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I'm attempting to prove that $$\sum_{k=0}^n(-1)^k{n \choose k}^2=\begin{cases}0&\text{if $n$ is odd}\\(-1)^m{2m \choose m}&\text{if $n$ = 2m}\end{cases}$$ via induction. Here's what I have so far:
Base Case (odd): $n=1$ $$\sum_{k=0}^1(-1)^k{1 \choose k}^2=0$$ Base Case (even): $n=2$ $$\sum_{k=0}^2(-1)^k{2 \choose k}^2=-2$$ Hypothesis: $n=l$ $$\sum_{k=0}^l(-1)^k{l \choose k}^2=\begin{cases}0&\text{if $n$ is odd}\\(-1)^m{2m \choose m}&\text{if $n$ = 2m}\end{cases}$$ Inductive Step: $n=l+1$ $$\sum_{k=0}^{l+1}(-1)^k{l+1 \choose k}^2$$ I know that the goal is to get this sum into terms of the hypothesis plus the $(l+1)^{th}$ term, but I'm not sure how. I've tried manipulating various identities, but so far I'm not coming up with anything workable. Thanks in advance for any help.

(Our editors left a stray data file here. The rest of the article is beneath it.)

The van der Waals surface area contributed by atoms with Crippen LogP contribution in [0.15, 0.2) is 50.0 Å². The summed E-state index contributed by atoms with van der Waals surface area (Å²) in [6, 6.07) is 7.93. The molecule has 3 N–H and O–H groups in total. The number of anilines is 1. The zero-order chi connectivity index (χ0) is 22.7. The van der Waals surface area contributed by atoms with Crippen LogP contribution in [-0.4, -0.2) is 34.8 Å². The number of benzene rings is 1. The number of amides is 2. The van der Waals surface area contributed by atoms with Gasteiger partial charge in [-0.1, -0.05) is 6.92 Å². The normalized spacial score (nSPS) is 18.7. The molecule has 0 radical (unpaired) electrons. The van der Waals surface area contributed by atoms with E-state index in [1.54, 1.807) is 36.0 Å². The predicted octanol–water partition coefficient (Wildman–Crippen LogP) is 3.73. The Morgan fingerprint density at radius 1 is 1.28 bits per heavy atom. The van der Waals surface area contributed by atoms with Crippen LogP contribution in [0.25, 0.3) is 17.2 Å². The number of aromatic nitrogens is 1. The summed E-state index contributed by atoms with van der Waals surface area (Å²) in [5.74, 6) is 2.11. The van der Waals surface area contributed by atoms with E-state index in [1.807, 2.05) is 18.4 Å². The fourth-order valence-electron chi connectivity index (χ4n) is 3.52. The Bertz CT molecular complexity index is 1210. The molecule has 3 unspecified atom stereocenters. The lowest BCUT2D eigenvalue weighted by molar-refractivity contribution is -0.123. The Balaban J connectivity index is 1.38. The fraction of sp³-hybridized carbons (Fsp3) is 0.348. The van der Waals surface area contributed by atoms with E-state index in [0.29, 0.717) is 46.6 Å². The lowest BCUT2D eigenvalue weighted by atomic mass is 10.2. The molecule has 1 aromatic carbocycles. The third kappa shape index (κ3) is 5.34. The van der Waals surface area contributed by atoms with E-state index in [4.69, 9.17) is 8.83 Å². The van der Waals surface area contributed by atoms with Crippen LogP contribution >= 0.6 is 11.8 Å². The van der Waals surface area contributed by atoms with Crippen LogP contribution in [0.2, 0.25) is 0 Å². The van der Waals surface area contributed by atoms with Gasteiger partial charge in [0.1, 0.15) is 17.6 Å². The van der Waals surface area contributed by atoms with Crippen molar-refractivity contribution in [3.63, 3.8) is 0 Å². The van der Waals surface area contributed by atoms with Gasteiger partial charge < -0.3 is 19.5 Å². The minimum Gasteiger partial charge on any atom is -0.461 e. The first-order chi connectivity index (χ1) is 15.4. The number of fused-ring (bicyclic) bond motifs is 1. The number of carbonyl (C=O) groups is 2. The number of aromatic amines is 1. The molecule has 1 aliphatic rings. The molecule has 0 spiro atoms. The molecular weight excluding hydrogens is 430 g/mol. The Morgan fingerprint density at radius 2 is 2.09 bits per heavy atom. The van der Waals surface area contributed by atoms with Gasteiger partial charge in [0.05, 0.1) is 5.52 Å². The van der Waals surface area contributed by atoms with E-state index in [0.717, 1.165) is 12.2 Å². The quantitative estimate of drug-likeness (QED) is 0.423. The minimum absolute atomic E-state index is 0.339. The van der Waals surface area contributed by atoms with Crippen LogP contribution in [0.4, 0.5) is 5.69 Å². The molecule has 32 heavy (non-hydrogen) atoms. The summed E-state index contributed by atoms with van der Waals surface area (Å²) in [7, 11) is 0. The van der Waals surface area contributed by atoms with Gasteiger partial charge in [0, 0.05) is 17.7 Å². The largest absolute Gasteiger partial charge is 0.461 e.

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marked as duplicate by Felix Marin, Claude Leibovici, Namaste, projectilemotion, Daniel W. Farlow Mar 29 '17 at 19:39

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  • $\begingroup$ none are induction proofs? $\endgroup$ – miniparser Mar 31 '17 at 21:30
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$\sum_{k=0}^n(-1)^k{n \choose k}^2 = \sum_{k=0}^n(-1)^k{n \choose k}\binom{n}{n-k}$ is the coefficient of $x^n$ in $(1-x)^n(1+x)^n=(1-x^2)^n$ which only contains even powers of $x$ in its expansion, so the coefficient of $x^n$ there is $0$ when $n$ is odd and $(-1)^{n/2}\binom{n}{n/2}$ when $n$ is even.

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